Mechanical Loading on Tendons(Some evidence for Entheses LSJL)

Considering the alternative LSJL method relies on pushing two bones against one other at ligament and tendon attachment sites, understanding how mechanical loading affects tendons is important.

The effects of mechanical loading on tendons–an in vivo and in vitro model study.

“Mechanical loading constantly acts on tendons. [We] investigate tendon mechanobiological responses through the use of mouse treadmill running as an in vivo model and mechanical stretching of tendon cells as an in vitro model. Mice underwent moderate treadmill running (MTR) and intensive treadmill running (ITR) regimens. Treadmill running elevated the expression of mechanical growth factors (MGF) and enhanced the proliferative potential of tendon stem cells (TSCs) in both patellar and Achilles tendons. In both tendons, MTR upregulated tenocyte-related genes: collagen type I (Coll. I ∼10 fold) and tenomodulin (∼3-4 fold), but did not affect non-tenocyte-related genes: LPL (adipocyte), Sox9 (chondrocyte){this is the gene were are looking for}, Runx2 and Osterix (both osteocyte). However, ITR upregulated both tenocyte (Coll. I ∼7-11 fold; tenomodulin ∼4-5 fold) and non-tenocyte-related genes (∼3-8 fold){so the load has to be sufficient to affect the target chondrogenic gene for our purposes.  If the load is not intense enough it will not upregulate novel genes.}. In the in vitro study, TSCs and tenocytes were stretched to 4% and 8% using a custom made mechanical loading system. Low mechanical stretching (4%) of TSCs from both patellar and Achilles tendons increased the expression of only the tenocyte-related genes (Coll. I ∼5-6 fold; tenomodulin ∼6-13 fold), but high mechanical stretching (8%) increased the expression of both tenocyte (Coll. I ∼28-50 fold; tenomodulin ∼14-48 fold) and non-tenocyte-related genes (2-5-fold){Stretching has to be high to affect the target gene}. However, in tenocytes, non-tenocyte related gene expression was not altered by the application of either low or high mechanical stretching{So mechanical stretching likely cannot induce transdifferentiation or the microenvironment is partially responsible for the upregulation of non-tendon specific genes}. Excessive mechanical loading caused anabolic changes in tendons, it also induced differentiation of TSCs into non-tenocytes.”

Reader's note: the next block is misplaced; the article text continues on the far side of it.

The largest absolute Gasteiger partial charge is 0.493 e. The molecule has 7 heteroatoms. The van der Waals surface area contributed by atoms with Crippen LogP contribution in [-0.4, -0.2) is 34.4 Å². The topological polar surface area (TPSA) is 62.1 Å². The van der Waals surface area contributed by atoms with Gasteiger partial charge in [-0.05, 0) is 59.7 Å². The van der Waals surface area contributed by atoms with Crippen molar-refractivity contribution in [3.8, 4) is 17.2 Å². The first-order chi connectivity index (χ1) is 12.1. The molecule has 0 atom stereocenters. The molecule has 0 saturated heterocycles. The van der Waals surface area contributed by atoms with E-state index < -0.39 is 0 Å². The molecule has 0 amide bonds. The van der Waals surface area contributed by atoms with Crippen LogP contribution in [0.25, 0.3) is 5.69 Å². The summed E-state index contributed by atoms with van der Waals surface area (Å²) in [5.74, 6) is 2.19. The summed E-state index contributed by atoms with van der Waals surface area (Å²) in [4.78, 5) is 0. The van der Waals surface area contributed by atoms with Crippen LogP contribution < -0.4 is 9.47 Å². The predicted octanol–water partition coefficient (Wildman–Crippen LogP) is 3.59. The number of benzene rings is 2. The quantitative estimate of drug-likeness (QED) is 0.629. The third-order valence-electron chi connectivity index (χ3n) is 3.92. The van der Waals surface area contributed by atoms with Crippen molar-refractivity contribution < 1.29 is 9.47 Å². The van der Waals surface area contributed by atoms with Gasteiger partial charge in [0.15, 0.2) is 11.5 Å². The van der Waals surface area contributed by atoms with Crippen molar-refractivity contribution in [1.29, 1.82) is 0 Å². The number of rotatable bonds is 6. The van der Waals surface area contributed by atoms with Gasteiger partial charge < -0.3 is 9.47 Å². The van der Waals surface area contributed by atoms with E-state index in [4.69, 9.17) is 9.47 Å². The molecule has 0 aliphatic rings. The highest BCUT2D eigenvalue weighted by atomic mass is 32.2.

So we induce the differentiation of TSCs and Ligament Stem Cells(which are likely similar to tenocyte stem cells) into chondrocytes at the entheses which can then form new growth plates.

“[IGF-1’s] Eb isoform, also known as mechano-growth factor (MGF), may be a key component of the mechanism that translates mechanical loads into cellular biological changes.”

“under mechanical loading conditions, TSC population in the tendon grows, providing progenitors”

““round tenocytes” were observed in the supraspinatus tendon after intensive treadmill running (16.7 m/min) for 12 weeks. Based on our findings in this study, we suspect that these “round tenocytes” could be chondrocytes differentiated from TSCs, because i) TSCs, not tenocytes, are able to undergo non-tenocyte differentiation under high mechanical loading conditions; ii) a round shape is a typical morphology of chondrocytes, and iii) these round cells produce abundant proteoglycans detected around the cells in the tendon”

This study provides evidence for the entheses method of LSJL loading(termed henceforth as entheses LSJL).  Where the bone is clamped at the site where two bones are connected by a ligament.  These ligaments contain entheses which attach to the bone and are similar in attachment to the Zone of Ranvier.  That tendons contain stem cells which can differentiate into chondrocytes suggests that it’s probably highly similar that ligaments contain ligament stem cells which can differentiate into chondrocytes.  The difference primarily being that tendons are constantly subjected to mechanical load by virtue of their attachment to muscle.  The issue now is proving that there are stem cells within the entheses of a ligament.

4 thoughts on “Mechanical Loading on Tendons(Some evidence for Entheses LSJL)

  1. SMoKeR

    How’s it goin Tyler?!
    Sent you a message about a bone growth on my ankle at the insertion point of the Achilles Tendon.
    Hoping to get a response from you.

  2. Vinayak Shenoy

    Okay….so how would the then produced new chondrocytes produce growth? Would the outer part of joint get bigger instead of the diaphysis ? im confused about how the new growth plate will become correctly positioned between diaphysis and upper part of long bone ?? please reply

    1. Tyler Post author

      Well the enthesis of the ligaments is like the zone of ranvier from which the growth plate reforms if there are active stem cells. So a growth plate structure is possible to be created from such a structure.

      1. Vinayak Shenoy

        Ok,but where would the growth plate be positioned /formed ? how will it form inside the epiphysis
        Please reply


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